Directed by John Carney
Opens June 27
Begin Again begins at least three times. Just-jilted Gretta is pulled onstage by a well-meaning sidekick to strum out her pain at open-mic night in a Manhattan bar. As the movie backtracks, we learn that, like Llewyn Davis, she’s had a day of disillusionment. (Nobody in the movies now performs live out of joy.) So has record exec Dan, the one attentive member of her audience. He’s broke, drunk, and apparently suicidal (or, in one of the movie’s many gestures toward authenticity, deathly frustrated by the MTA). Dan’s gift is seeing that Gretta has a gift. In a transcendent sequence, he imagines the instruments onstage playing themselves, orchestrating an accompaniment for Gretta that turns a pretty plaint into a chartbuster. And so: motif established, scene set for a musical romance.
But John Carney, who directed Once, likes his romance unconsummated; like the leads in the Dublin film, his New York pair are not entirely untangled from a marriage to Catherine Keener (for him) and a relationship besmirched by Adam Levine’s infidelity and weird beard (for her). Dan offers to help Gretta make a demo, recording each song in a different outdoor locale, and when they end up wandering one night, listening to the same music via two pairs of headphones and one splitter, more important than their attraction is the possibility of attraction, of being alone together in a city of the solitary, and in a time when so many tinny electronic voices are vying for our love.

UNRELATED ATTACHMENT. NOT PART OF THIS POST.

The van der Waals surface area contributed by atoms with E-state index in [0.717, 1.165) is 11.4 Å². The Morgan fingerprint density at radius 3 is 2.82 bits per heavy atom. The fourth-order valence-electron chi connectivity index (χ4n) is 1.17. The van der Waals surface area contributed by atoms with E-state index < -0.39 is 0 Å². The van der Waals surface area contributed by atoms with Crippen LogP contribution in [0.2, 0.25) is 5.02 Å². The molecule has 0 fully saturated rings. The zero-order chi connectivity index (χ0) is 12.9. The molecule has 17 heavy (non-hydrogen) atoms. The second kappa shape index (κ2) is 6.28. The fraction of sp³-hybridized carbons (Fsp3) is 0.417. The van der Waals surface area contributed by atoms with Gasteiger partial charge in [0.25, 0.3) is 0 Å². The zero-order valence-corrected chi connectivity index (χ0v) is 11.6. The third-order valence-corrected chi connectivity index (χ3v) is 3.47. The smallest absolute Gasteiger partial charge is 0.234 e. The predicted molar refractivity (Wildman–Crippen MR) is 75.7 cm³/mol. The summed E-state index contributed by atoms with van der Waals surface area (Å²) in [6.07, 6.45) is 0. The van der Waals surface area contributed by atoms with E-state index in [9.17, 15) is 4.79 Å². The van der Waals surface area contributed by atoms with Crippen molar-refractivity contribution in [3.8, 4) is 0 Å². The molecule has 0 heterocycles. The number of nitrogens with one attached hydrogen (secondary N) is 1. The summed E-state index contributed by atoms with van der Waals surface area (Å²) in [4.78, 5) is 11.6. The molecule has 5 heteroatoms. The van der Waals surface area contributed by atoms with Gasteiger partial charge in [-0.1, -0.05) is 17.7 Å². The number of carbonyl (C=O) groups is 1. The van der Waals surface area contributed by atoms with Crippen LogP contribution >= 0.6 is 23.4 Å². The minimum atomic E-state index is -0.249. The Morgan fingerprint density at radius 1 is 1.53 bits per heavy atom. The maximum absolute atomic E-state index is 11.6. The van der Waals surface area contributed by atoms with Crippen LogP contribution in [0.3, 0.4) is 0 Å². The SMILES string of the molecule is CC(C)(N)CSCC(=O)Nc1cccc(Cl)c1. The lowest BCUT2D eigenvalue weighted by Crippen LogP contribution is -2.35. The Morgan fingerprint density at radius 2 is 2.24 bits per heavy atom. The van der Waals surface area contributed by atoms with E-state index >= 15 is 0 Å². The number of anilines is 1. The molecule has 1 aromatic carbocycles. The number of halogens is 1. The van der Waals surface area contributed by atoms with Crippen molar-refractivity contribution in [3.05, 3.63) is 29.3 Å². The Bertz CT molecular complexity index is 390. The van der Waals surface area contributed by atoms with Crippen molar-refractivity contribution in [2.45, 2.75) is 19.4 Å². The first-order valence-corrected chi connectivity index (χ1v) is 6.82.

Gretta is meant to be a Gerwig kind of gal, but hopelessly elegant Keira Knightley gamely takes up the guitar and Diane Keaton wardrobe; Mark Ruffalo of course is likable as all hell. But there are rules of romcom, and this one too comes with chubby happy friends and Violet the estranged teenage daughter, played by the excellent Hailee Steinfeld, doing more for her role than it deserves. The movie’s one truly false note is doggedly independent/indie Gretta suggesting that Violet cover up a little. I thought this was sexy, Violet says. It’s very sexy, Gretta says disapprovingly. But sex apparently isn’t for little girls to contemplate. In the final closeup of her beatific face, Gretta on her bicycle must be envisioning a solo career.